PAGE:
The offerings at Konditori are done in small batches and freshly baked by hand daily. Its best-sellers include red velvet croissant, fresh cream semla buns, and pain aux chocolat.

“Because we are an artisanal bakery and pride ourselves at baking all our goods from scratch daily, the investments for baking machinery was the bulk of the startup cost,” said Tasneem.

And with Konditori, it took them 10 months to break even.

“Our handsome Swedish stone oven is the heart of the bakery, and with it, our passionate bakers are able to whip up amazing European bakes. We are now known to have the best croissants, and that makes our team very proud.”

Birthday cake by Konditori / Image Credit: Tasneem Noor

The team has also recently started baking their own cakes for events, which the couple personally helps to design.

“We are constantly learning, reinventing, and improving, so it will be an interesting journey ahead.”

And Because There’s Always Room For Dessert…

Now that the couple are running a restaurant and a bakery, I guess it only makes sense for them to conquer the dessert space.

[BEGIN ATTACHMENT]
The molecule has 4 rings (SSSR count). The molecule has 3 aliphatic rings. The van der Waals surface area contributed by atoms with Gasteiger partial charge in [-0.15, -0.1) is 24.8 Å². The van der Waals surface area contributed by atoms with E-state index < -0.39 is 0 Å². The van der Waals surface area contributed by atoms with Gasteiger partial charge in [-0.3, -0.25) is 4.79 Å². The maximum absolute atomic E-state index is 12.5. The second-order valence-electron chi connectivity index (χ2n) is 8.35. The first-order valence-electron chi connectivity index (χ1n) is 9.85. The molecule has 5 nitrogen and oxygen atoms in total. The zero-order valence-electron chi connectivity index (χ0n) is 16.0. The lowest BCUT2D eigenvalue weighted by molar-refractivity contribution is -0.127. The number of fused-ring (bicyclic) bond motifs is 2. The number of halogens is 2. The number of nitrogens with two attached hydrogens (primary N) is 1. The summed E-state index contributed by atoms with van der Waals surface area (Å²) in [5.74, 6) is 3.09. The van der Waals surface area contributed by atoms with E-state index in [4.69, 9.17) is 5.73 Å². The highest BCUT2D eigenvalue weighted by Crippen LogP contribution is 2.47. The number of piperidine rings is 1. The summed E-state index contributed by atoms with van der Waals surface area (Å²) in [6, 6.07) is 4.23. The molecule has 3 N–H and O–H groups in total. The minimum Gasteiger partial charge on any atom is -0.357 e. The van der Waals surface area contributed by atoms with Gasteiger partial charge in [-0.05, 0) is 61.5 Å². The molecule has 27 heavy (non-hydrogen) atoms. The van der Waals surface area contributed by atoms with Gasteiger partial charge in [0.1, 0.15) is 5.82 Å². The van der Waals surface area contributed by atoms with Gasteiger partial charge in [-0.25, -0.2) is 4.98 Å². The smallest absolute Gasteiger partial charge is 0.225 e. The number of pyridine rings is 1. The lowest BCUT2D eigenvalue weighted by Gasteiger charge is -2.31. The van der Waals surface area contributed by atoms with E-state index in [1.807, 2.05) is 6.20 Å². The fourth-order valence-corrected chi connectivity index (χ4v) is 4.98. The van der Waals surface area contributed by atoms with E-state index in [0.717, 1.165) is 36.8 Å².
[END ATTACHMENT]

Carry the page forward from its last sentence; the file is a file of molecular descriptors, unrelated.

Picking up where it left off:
Earlier in June this year, they pumped in a handsome six-figure sum to open up Lickety Waffles and Ice Cream right next to Konditori.

Lickety’s cheery storefront / Image Credit: Marchh.com

Unlike its sister stores, Lickety aims to attract the younger crowd, which explains its Scandinavian décor of pastel pink and mint green.

Egg waffles and ice cream / Image Credit: Have Halal, Will Travel

Lickety mainly boasts an Instagram-worthy pairing of egglet waffles with ice cream.

Out of the 30 flavours available, the stand-outs are Lingonberry Swirl, Red Velvet and Dark Angel, which boasts chunks of chocolate bread from Konditori.

When asked if it was intentional to have the two businesses running side by side, Tasneem said that whenever she’s behind the counter at Konditori, she often gets customers looking for ice cream.

And since the Kampong Glam area lacked a good ice cream parlour, she figured that she could tap onto this opportunity.

“With Konditori right next door [to Lickety], it helps me save time and resources. It also helps make the management of the two businesses easier.”

She added that her three brands all compliment each other very well.